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#361 of 806 Old 10-06-2009, 06:51 AM
 
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Hello and welcome, gumboot_charlie!

itsajenism - Sorry to hear you had to go through that! How awful! I would highly recommend reading "Introvert Power: Why Your Hidden Life is Your Hidden Strength" by Laurie Helgoe Ph.D.

Given what I have heard of your background, I think you would really be able to relate to the discussions in this book by, about and for introverts. There are some other book rec's on some of the earlier parts of this thread, but this is the only I have read so far. I found it very helpful.

It sounds like your DH knows you are an introvert, but doesn't get it at all. Have you talked to him about this particular incident? I found the Introvert Power book helpful in giving me some better ways to explain how I am to people. I know it sounds like I'm really pushing this book, but in reality, I am very tired, should be in bed and don't have any other ideas.

I hope you are starting to feel better soon. BTW, I am almost 39 and I haven't "grown out of it" either. But I am finding ways to become more accepting of myself.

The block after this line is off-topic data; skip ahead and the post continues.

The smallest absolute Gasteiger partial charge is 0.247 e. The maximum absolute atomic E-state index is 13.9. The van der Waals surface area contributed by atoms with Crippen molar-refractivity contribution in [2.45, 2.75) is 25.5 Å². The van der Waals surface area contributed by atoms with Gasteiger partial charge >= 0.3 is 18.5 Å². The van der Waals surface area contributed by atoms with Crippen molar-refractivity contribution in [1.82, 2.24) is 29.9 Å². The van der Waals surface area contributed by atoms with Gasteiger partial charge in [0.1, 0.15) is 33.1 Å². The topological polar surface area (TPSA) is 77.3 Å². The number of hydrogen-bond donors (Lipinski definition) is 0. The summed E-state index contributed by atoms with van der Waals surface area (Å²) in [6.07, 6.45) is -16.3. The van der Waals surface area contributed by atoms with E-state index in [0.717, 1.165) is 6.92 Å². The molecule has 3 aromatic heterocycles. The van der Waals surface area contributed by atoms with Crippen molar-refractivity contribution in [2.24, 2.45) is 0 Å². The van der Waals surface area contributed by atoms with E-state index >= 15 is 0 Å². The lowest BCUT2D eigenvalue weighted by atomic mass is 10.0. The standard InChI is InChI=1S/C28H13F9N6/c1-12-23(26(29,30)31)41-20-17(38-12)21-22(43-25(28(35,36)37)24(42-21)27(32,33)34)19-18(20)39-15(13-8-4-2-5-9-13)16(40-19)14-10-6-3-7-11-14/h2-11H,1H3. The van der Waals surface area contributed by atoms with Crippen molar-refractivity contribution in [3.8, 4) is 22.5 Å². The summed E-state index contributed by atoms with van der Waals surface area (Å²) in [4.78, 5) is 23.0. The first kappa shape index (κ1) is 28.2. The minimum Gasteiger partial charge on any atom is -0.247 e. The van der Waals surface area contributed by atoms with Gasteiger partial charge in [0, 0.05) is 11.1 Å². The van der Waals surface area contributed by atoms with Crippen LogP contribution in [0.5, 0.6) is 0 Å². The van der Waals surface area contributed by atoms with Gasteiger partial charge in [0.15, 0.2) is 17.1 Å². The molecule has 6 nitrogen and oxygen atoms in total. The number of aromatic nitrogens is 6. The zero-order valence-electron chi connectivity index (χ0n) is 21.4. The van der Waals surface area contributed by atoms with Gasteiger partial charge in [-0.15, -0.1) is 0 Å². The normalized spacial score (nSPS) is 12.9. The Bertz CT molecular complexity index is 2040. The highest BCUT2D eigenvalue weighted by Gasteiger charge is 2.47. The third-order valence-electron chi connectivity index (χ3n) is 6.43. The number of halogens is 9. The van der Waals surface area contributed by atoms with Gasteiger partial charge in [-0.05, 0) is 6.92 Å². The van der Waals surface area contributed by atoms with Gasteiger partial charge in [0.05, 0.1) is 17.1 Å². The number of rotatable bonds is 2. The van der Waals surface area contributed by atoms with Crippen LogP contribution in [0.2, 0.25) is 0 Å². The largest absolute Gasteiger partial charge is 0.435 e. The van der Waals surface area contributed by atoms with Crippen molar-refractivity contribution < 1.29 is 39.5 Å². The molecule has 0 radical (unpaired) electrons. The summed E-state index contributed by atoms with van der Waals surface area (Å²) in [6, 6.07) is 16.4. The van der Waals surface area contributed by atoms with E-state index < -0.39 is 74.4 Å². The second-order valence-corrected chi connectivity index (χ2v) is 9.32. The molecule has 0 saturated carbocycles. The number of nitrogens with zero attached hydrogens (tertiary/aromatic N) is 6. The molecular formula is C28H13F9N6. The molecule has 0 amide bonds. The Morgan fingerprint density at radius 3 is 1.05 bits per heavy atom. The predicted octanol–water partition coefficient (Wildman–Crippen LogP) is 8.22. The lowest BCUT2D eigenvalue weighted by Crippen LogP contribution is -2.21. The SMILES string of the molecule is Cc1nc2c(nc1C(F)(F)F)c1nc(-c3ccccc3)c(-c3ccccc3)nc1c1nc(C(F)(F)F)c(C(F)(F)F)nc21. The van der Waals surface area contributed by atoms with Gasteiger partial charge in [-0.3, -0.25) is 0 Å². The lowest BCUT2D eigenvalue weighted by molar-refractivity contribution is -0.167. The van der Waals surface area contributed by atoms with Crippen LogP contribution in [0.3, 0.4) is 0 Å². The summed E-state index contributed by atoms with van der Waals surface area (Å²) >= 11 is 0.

to you. Good luck.

I am a 40 year old unschooling, belly dancing, artist-mama of one almost 8 year old. I just had brain surgery and blogging.jpg about it a bit because it's just so surreal.
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#362 of 806 Old 10-06-2009, 07:16 AM
 
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I just found a blog in Psychology Today that's about introverts. Here's a link to the one where she interviews the author of "Introvert Power."

http://www.psychologytoday.com/blog/...ntrovert-power

Edited to add: a link to "The Party Predicament" blog entry by Sophia Dembling.

http://www.psychologytoday.com/blog/...ty-predicament

I am a 40 year old unschooling, belly dancing, artist-mama of one almost 8 year old. I just had brain surgery and blogging.jpg about it a bit because it's just so surreal.
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#363 of 806 Old 10-06-2009, 12:09 PM
 
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I swear I want to put this on a t-shirt, business card, poster, etc... (from the link above...thanks for posting that!)

Quote:
SD: What do you most want extroverts to know about introverts?
LH:
--When an introvert is quiet, don't assume he is depressed, snobbish or socially deficient.